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Four revolutions in comics - Part 3 - Hollywood

Talking Raccoons and Trees These Were Not Your Usual Suspects

After Marvel's The Avengers grossed 1.5 billion at the box office, many observers of showbiz began to declare peak geek and predicted the tide of comic-book adaptations would recede quickly, after the stunt of a once-in-a-generation team-up had exhausted the genre's potential.

When Marvel announced in 2012 that their next slate of films would include a title called Guardians of the Galaxy featuring an animated talking raccoon, a walking tree, and starring a sitcom actor with a beer belly, skeptics said that Marvel is running out of properties to convert from comics to film. Guardians went on to gross more at the box office than two of the Iron Man movies and more than Captain America: The Winter Soldier.

This year's Ant-Man movie shares similarities with Guardians: another obscure character, coming right on the heels of an Avengers franchise success story. If Ant-Man proves a critical or commercial disappointment, the peak-geek narrative will likely return. When the Scott Pilgrim movie adaptation was a box office failure, the NY Times reported that studios were going to re-assess how they promoted movies at San Diego Comic-Con.

If there's anything the last decade of comic-to-movie/tv adaptations have taught us, it's that it's unfair to judge the Hollywood/comic-book relationship based on one property. The failure of Green Lantern did not doom DC Comics movies. The failure of Scott Pilgrim did not doom indie comics adaptations.

The comic-book origins of capes & heroes of the movies by Marvel and DC have a high awareness factor. But there have also been success stories for comic adaptations in which many audience members may be unaware of the comic-book origins of the project. When Blue is the Warmest Color won the Palme d'Or at Cannes in 2013, many were unaware that film is an adaptation of a graphic novel. Fun Home won the Tony award for best new musical - an unlikely occurrence for a story that began as a graphic novel.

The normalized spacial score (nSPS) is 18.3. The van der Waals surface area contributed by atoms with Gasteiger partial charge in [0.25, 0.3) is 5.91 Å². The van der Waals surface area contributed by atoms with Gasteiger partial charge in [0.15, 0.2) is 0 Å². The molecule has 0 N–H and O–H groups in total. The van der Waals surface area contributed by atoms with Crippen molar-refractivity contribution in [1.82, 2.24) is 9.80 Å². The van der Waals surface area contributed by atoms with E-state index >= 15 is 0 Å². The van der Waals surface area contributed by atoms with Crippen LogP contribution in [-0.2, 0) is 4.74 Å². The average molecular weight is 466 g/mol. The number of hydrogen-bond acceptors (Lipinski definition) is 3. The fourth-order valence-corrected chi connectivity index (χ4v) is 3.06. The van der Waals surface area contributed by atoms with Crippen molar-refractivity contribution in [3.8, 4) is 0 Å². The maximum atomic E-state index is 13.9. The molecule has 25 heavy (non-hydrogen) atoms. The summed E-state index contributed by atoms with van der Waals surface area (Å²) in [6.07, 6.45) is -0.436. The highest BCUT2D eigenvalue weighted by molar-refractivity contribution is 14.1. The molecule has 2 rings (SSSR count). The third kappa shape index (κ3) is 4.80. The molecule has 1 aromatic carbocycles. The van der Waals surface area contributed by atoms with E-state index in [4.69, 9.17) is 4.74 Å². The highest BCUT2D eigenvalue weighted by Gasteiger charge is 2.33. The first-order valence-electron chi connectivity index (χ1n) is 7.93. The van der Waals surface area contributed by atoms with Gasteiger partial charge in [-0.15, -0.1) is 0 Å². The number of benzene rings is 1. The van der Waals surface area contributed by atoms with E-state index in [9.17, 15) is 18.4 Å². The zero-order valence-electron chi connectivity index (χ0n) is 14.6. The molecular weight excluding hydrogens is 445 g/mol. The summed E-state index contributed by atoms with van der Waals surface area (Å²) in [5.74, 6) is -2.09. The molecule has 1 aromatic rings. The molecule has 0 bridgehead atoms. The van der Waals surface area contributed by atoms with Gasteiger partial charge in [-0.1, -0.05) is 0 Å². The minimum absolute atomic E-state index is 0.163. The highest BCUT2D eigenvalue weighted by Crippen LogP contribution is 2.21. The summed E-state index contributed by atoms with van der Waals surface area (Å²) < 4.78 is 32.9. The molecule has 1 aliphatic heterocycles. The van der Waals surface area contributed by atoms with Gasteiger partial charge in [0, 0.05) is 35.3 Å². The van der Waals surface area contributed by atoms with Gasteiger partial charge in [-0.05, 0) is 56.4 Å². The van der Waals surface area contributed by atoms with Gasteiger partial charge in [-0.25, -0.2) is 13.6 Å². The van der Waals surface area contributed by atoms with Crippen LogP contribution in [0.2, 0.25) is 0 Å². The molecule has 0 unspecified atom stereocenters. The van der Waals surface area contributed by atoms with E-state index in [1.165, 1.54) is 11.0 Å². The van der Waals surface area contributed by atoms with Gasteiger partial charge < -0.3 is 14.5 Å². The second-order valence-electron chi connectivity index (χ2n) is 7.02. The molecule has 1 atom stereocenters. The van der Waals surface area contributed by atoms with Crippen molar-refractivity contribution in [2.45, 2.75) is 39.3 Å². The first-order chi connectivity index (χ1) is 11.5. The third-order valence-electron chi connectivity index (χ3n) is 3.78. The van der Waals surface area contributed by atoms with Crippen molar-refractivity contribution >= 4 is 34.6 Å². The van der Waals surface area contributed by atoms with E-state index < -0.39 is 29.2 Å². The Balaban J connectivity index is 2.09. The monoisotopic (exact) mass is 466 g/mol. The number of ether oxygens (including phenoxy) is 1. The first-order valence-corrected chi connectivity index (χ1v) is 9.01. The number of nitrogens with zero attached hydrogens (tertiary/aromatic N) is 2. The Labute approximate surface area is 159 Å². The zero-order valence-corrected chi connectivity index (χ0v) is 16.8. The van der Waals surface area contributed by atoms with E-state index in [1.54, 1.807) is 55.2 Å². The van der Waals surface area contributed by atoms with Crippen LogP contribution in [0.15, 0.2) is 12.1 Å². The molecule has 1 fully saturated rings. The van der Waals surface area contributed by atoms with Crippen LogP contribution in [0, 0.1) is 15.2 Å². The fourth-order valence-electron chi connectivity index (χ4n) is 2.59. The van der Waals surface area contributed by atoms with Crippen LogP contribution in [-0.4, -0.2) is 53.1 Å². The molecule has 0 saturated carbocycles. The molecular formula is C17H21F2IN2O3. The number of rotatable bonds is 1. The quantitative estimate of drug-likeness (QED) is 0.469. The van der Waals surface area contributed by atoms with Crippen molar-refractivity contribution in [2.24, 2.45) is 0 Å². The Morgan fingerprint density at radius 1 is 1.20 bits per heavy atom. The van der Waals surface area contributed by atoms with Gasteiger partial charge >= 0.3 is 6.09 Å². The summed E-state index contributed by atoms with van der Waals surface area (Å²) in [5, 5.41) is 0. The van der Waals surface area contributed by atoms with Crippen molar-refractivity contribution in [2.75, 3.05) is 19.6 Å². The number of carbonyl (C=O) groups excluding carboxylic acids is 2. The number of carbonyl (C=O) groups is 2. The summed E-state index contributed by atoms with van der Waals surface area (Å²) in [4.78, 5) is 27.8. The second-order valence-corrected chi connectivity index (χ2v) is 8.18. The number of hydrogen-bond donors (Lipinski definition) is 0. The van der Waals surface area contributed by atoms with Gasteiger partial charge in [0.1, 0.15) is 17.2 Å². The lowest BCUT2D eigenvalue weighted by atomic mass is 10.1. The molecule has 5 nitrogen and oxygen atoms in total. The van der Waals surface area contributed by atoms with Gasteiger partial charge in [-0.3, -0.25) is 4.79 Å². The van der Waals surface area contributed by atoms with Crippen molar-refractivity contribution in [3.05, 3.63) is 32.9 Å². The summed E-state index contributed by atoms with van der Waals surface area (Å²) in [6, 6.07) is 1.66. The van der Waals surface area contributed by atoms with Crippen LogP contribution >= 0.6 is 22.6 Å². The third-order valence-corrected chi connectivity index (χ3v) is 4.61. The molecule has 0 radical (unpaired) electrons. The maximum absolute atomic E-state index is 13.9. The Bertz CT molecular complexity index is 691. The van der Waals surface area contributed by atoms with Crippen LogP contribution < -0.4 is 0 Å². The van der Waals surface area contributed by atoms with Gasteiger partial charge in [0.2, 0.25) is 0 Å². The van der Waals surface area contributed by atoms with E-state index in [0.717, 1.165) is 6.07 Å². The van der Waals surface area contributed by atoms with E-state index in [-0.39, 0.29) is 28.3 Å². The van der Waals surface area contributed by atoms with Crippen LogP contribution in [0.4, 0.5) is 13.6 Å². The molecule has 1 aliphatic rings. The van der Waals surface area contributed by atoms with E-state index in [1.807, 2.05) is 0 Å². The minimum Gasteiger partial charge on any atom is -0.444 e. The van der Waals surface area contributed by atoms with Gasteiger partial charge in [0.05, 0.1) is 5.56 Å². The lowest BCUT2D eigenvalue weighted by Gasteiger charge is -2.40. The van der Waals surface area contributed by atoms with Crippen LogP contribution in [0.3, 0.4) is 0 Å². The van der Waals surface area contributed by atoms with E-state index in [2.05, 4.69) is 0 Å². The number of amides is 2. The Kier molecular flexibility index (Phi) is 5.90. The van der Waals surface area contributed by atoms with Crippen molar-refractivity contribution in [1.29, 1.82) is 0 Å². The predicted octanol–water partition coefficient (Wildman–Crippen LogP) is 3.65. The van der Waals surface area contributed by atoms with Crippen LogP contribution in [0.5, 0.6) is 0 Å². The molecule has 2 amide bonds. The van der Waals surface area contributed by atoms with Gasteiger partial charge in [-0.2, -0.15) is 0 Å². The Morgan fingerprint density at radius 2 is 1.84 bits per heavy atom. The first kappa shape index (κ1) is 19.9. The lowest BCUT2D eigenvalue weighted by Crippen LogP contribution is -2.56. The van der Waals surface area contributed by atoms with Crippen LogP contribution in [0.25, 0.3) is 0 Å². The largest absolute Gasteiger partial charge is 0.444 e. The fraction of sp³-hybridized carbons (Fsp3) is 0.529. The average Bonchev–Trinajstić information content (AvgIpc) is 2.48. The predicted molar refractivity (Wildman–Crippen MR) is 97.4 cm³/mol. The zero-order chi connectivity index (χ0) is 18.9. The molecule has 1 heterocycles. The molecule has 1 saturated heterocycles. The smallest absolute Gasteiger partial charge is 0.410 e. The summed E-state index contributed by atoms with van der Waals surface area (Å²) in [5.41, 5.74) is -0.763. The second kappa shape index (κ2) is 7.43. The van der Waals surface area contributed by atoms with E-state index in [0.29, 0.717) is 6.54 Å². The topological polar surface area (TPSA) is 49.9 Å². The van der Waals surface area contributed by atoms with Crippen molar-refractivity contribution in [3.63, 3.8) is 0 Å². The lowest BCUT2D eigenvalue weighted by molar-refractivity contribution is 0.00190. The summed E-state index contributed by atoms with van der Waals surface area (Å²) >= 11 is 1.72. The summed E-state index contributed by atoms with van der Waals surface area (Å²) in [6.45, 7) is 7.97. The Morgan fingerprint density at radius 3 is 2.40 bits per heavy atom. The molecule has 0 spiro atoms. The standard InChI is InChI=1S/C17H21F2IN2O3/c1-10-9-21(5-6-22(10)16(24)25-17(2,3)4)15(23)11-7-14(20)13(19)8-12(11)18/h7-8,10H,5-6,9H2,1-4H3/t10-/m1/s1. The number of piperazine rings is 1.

By now, most audience members of cable juggernaut The Walking Dead are aware of its comic-book roots. But there are many other comic book film and tv adaptations in development that originate with material currently unknown to wider audiences:

And these are just samples of upcoming adaptations of properties that don't have a lot of awareness with moviegoers and tv-watchers. The upcoming slate of recognizable properties on television and film franchises is huge:

  • Gotham, Flash, Arrow - ongoing television series based on DC Comics characters
  • Daredevil, Jessica Jones, Iron Fist, Luke Cage, The Defenders - four Marvel comics series for Netflix that will culminate in a television team-up series.
  • Marvel's Agents of SHIELD, Marvel's Agent Carter - a pair of Marvel titles on ABC.
  • Upcoming DC movies:
    • Batman vs. Superman: Dawn of Justice
    • Suicide Squad
    • Wonder Woman
    • The Flash
    • Aquaman
    • Shazam
  • Upcoming Marvel movies:
    • Ant-Man
    • Captain America: Civil War
    • Doctor Strange
    • Guardians of the Galaxy Vol. 2
    • Spider-Man (co-produced w/ Sony)
    • Thor: Ragnarok
    • Captain Marvel
    • Avengers: Infinity War (Part 1)
    • Black Panther
    • Avengers: Infinity War (Part 2)
    • Inhumans

And Joseph Gordon-Levitt is producing, potentially directing and rumored to be starring in a movie adaptation of the seminal Neil Gaiman graphic novel series Sandman. He recently updated the status of the project.

The effects of the abundance of media adaptations of comic properties has transformed the career arc for many in the industry. Most comics creators now envision the possibility of adaptations as integral to the development of projects, and structure their contracts accordingly and spell out media rights explicitly. The titans of the early days of comics did not have this awareness and were frequently left out of the proceeds from adaptations of their works. The estate of the families of Superman co-creators clashed with Warner Bros in court over rights and compensation. The family of legendary comics artist Jack Kirby recently settled (undisclosed terms) with Marvel. And DC Entertainment was recently criticized for its creator equity program as creators of characters now appearing on television are uncredited and uncompensated.

The picture is much different now. The prospect of Hollywood adaptations is no longer theoretical, and creators and publishers are acting accordingly.

Next: Part 4 - The Digital Revolution

Milton Lawson

Milton is a writer living in Houston. Comics, travelogues. Go Astros. Go Texans.

A short comic about an indie music shop written by Milton Lawson with art by Dave Chisholm

A travelogue about four friends taking their first trip to Europe. Now available on Amazon.com.